Emerging as one of the best journals of its kind produced outside of West, Concentric: Literary and Cultural Studies is, in the words of Professor Ronald Bogue, “one of the most vibrant and innovative vehicles of transcultural exchange active today.” Its history traces back to 1976 when the journal was published as a joint study of the English language and literature. Starting from 1999, it has become a medium devoted to exclusively literary and cultural studies. It is now published biannually in March and September by Bookman Books, Ltd. for the Department of English, National Taiwan Normal University, in Taipei, Taiwan. A peer-reviewed journal, Concentric is dedicated to offering innovative perspectives on literary and cultural issues, as well as to initiating the transcultural exchange of ideas. While foregrounding Asian—and particularly Taiwanese—points of view, Concentric encourages all perspectives and approaches including comparative and interdisciplinary ones, and welcomes original contributions from diverse national and cultural backgrounds, which address any of the many dimensions of literatures and cultures. Concentric is indexed in the MLA International Bibliography; the Taiwan Humanities Citation Index (THCI); and in PerioPath: An Index to Chinese Periodical Literature.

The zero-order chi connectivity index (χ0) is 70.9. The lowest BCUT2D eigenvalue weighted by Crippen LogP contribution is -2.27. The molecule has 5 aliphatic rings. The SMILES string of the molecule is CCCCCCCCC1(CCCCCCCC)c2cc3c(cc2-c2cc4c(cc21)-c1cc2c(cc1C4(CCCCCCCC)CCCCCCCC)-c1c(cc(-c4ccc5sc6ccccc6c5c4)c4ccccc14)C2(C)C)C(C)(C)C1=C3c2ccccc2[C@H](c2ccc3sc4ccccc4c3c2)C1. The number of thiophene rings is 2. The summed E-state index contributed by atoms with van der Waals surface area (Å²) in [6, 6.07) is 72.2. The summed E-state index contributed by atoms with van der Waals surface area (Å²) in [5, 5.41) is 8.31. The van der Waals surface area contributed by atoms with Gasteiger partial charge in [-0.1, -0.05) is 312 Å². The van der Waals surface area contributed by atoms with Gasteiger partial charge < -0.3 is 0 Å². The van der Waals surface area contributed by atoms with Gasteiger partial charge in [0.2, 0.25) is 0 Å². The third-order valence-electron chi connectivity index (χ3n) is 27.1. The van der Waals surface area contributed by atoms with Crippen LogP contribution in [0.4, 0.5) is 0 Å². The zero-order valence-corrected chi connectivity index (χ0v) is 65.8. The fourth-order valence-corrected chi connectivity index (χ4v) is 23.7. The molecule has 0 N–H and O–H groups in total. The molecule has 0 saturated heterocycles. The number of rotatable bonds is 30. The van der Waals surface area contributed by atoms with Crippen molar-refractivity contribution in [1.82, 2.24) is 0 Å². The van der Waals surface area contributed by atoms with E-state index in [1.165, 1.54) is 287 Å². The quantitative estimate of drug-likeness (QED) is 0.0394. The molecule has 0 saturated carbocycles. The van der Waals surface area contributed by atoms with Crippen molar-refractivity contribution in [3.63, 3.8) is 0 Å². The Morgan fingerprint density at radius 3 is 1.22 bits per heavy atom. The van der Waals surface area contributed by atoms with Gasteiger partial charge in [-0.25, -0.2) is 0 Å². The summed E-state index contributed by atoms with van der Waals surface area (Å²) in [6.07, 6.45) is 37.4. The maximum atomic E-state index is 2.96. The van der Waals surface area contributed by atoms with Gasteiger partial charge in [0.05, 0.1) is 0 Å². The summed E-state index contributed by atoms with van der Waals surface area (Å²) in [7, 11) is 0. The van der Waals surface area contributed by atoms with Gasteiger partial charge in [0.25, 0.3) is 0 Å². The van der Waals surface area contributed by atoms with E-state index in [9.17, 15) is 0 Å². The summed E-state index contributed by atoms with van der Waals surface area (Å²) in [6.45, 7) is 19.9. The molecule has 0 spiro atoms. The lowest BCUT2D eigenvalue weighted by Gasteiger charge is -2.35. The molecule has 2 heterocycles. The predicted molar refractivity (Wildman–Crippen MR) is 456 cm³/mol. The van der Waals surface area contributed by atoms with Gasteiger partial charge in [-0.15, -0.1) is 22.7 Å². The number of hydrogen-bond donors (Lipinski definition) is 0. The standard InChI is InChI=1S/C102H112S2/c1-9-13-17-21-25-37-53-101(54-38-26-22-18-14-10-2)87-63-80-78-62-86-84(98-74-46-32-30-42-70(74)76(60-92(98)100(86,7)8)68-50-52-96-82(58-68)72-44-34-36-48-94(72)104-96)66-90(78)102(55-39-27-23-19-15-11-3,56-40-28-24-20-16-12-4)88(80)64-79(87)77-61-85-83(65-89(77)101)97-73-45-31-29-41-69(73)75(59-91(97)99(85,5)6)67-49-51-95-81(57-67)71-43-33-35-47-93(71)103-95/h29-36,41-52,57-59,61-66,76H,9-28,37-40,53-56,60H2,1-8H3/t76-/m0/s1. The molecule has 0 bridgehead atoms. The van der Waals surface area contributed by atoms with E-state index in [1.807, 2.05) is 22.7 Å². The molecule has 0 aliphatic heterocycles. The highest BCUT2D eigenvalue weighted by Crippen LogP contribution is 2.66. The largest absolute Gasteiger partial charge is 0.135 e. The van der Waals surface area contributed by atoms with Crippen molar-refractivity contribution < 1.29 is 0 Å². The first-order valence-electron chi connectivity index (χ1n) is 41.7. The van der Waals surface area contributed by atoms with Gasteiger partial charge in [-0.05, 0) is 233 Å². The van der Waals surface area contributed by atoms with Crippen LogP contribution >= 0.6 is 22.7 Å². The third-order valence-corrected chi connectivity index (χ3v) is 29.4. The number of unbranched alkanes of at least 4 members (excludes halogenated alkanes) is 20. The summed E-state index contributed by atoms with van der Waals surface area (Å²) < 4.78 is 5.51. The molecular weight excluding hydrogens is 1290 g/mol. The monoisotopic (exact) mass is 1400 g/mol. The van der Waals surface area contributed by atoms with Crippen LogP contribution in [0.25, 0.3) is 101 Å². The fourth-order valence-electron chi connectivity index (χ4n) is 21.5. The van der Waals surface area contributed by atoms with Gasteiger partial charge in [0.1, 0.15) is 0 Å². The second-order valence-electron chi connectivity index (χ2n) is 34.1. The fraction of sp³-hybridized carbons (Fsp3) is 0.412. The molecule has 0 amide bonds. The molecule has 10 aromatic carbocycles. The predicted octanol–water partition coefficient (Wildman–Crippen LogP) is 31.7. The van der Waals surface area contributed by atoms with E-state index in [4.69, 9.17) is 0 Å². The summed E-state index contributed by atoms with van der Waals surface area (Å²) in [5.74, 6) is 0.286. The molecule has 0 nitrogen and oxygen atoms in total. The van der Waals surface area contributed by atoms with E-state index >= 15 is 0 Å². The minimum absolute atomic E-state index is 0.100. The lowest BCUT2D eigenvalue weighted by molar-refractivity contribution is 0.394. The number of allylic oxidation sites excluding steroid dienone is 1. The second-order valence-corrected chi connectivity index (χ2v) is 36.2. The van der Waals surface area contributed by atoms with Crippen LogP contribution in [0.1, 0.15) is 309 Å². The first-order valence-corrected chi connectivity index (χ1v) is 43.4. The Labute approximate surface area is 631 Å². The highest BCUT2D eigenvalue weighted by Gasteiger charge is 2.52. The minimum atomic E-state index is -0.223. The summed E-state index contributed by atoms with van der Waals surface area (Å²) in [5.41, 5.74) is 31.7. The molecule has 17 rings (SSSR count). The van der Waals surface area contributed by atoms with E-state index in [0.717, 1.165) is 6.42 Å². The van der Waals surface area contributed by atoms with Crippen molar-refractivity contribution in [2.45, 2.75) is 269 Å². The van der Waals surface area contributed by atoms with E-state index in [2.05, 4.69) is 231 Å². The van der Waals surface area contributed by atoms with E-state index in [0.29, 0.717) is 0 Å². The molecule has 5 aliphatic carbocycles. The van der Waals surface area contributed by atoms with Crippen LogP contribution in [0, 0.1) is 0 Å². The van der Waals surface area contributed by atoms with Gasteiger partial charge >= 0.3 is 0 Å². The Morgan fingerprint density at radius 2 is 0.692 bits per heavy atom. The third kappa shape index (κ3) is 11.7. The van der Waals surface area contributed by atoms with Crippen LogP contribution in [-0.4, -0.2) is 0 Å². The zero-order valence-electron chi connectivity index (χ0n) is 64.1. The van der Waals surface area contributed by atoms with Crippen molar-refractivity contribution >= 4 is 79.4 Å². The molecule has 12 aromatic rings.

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bios, Volume 37, Number 1

Coming to “Terms” with Life

Risk, Fear and Immunity: Reinventing the Political in the Age of Biopolitics